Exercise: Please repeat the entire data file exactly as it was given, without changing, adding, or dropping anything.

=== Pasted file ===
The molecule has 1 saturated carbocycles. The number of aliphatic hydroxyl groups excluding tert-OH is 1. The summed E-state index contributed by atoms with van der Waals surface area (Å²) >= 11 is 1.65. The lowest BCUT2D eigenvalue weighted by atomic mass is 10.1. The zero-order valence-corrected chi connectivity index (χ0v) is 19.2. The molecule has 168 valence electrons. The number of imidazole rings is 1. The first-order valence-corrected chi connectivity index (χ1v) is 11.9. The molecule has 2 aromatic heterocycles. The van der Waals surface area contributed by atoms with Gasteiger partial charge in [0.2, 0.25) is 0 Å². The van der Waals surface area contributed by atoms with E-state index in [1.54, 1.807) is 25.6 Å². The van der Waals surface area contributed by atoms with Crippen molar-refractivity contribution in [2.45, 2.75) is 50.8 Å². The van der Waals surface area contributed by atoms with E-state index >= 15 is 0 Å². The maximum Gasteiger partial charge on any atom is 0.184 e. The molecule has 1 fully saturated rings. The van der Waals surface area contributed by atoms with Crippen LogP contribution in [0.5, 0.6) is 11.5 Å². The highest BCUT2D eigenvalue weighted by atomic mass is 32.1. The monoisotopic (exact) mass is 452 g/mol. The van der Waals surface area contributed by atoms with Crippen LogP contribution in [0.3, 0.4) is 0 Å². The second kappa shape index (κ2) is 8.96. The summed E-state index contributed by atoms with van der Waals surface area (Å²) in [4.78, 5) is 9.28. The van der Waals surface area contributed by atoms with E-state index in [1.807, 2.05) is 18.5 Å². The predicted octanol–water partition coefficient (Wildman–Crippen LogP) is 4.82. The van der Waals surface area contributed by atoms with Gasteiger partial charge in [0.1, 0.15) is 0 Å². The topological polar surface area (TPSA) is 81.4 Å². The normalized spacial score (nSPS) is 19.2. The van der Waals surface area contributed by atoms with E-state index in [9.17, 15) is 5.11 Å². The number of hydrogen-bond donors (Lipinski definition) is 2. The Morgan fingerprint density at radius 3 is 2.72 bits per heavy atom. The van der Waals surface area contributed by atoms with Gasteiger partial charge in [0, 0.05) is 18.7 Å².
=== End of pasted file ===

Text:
The molecule has 1 saturated carbocycles. The number of aliphatic hydroxyl groups excluding tert-OH is 1. The summed E-state index contributed by atoms with van der Waals surface area (Å²) >= 11 is 1.65. The lowest BCUT2D eigenvalue weighted by atomic mass is 10.1. The zero-order valence-corrected chi connectivity index (χ0v) is 19.2. The molecule has 168 valence electrons. The number of imidazole rings is 1. The first-order valence-corrected chi connectivity index (χ1v) is 11.9. The molecule has 2 aromatic heterocycles. The van der Waals surface area contributed by atoms with Gasteiger partial charge in [0.2, 0.25) is 0 Å². The van der Waals surface area contributed by atoms with E-state index in [1.54, 1.807) is 25.6 Å². The van der Waals surface area contributed by atoms with Crippen molar-refractivity contribution in [2.45, 2.75) is 50.8 Å². The van der Waals surface area contributed by atoms with E-state index >= 15 is 0 Å². The maximum Gasteiger partial charge on any atom is 0.184 e. The molecule has 1 fully saturated rings. The van der Waals surface area contributed by atoms with Crippen LogP contribution in [0.5, 0.6) is 11.5 Å². The highest BCUT2D eigenvalue weighted by atomic mass is 32.1. The monoisotopic (exact) mass is 452 g/mol. The van der Waals surface area contributed by atoms with Crippen LogP contribution in [0.3, 0.4) is 0 Å². The second kappa shape index (κ2) is 8.96. The summed E-state index contributed by atoms with van der Waals surface area (Å²) in [4.78, 5) is 9.28. The van der Waals surface area contributed by atoms with E-state index in [1.807, 2.05) is 18.5 Å². The predicted octanol–water partition coefficient (Wildman–Crippen LogP) is 4.82. The van der Waals surface area contributed by atoms with Gasteiger partial charge in [0.1, 0.15) is 0 Å². The topological polar surface area (TPSA) is 81.4 Å². The normalized spacial score (nSPS) is 19.2. The van der Waals surface area contributed by atoms with E-state index in [9.17, 15) is 5.11 Å². The number of hydrogen-bond donors (Lipinski definition) is 2. The Morgan fingerprint density at radius 3 is 2.72 bits per heavy atom. The van der Waals surface area contributed by atoms with Gasteiger partial charge in [0, 0.05) is 18.7 Å².